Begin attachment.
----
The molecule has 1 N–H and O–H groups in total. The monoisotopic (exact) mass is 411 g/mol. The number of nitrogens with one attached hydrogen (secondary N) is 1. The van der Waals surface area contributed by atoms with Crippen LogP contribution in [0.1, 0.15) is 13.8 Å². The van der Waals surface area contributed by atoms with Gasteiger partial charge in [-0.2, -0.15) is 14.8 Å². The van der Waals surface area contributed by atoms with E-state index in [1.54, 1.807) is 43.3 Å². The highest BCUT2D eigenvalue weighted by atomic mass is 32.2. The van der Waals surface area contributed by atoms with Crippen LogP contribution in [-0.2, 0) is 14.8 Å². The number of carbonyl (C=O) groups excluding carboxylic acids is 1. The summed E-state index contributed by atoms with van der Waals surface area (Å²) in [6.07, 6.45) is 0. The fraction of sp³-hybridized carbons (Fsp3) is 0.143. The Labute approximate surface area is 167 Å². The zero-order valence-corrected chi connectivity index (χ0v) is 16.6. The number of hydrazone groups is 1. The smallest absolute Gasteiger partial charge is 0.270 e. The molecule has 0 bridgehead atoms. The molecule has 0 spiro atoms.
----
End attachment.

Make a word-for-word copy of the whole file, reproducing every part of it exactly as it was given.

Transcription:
The molecule has 1 N–H and O–H groups in total. The monoisotopic (exact) mass is 411 g/mol. The number of nitrogens with one attached hydrogen (secondary N) is 1. The van der Waals surface area contributed by atoms with Crippen LogP contribution in [0.1, 0.15) is 13.8 Å². The van der Waals surface area contributed by atoms with Gasteiger partial charge in [-0.2, -0.15) is 14.8 Å². The van der Waals surface area contributed by atoms with E-state index in [1.54, 1.807) is 43.3 Å². The highest BCUT2D eigenvalue weighted by atomic mass is 32.2. The van der Waals surface area contributed by atoms with Crippen LogP contribution in [-0.2, 0) is 14.8 Å². The number of carbonyl (C=O) groups excluding carboxylic acids is 1. The summed E-state index contributed by atoms with van der Waals surface area (Å²) in [6.07, 6.45) is 0. The fraction of sp³-hybridized carbons (Fsp3) is 0.143. The Labute approximate surface area is 167 Å². The zero-order valence-corrected chi connectivity index (χ0v) is 16.6. The number of hydrazone groups is 1. The smallest absolute Gasteiger partial charge is 0.270 e. The molecule has 0 bridgehead atoms. The molecule has 0 spiro atoms.